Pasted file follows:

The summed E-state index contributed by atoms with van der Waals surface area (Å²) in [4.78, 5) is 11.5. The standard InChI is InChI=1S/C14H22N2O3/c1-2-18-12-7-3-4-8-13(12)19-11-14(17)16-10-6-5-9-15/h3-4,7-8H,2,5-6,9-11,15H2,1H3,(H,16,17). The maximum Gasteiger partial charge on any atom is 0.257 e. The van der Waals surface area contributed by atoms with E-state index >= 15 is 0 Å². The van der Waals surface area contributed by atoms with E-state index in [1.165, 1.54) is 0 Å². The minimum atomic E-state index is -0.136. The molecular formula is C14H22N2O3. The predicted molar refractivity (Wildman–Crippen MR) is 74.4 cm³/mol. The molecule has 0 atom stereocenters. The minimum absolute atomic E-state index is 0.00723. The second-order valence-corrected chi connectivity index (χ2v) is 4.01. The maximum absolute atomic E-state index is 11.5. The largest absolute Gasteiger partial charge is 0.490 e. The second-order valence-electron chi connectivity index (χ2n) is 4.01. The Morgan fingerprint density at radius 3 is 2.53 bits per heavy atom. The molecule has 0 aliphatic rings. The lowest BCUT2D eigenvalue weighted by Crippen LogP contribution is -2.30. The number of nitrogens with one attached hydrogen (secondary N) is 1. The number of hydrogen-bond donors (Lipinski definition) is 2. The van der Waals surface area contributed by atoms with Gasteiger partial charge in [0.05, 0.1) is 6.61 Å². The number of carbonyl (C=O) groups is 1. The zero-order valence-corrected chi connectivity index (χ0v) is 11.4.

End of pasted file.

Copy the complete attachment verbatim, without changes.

The summed E-state index contributed by atoms with van der Waals surface area (Å²) in [4.78, 5) is 11.5. The standard InChI is InChI=1S/C14H22N2O3/c1-2-18-12-7-3-4-8-13(12)19-11-14(17)16-10-6-5-9-15/h3-4,7-8H,2,5-6,9-11,15H2,1H3,(H,16,17). The maximum Gasteiger partial charge on any atom is 0.257 e. The van der Waals surface area contributed by atoms with E-state index >= 15 is 0 Å². The van der Waals surface area contributed by atoms with E-state index in [1.165, 1.54) is 0 Å². The minimum atomic E-state index is -0.136. The molecular formula is C14H22N2O3. The predicted molar refractivity (Wildman–Crippen MR) is 74.4 cm³/mol. The molecule has 0 atom stereocenters. The minimum absolute atomic E-state index is 0.00723. The second-order valence-corrected chi connectivity index (χ2v) is 4.01. The maximum absolute atomic E-state index is 11.5. The largest absolute Gasteiger partial charge is 0.490 e. The second-order valence-electron chi connectivity index (χ2n) is 4.01. The Morgan fingerprint density at radius 3 is 2.53 bits per heavy atom. The molecule has 0 aliphatic rings. The lowest BCUT2D eigenvalue weighted by Crippen LogP contribution is -2.30. The number of nitrogens with one attached hydrogen (secondary N) is 1. The number of hydrogen-bond donors (Lipinski definition) is 2. The van der Waals surface area contributed by atoms with Gasteiger partial charge in [0.05, 0.1) is 6.61 Å². The number of carbonyl (C=O) groups is 1. The zero-order valence-corrected chi connectivity index (χ0v) is 11.4.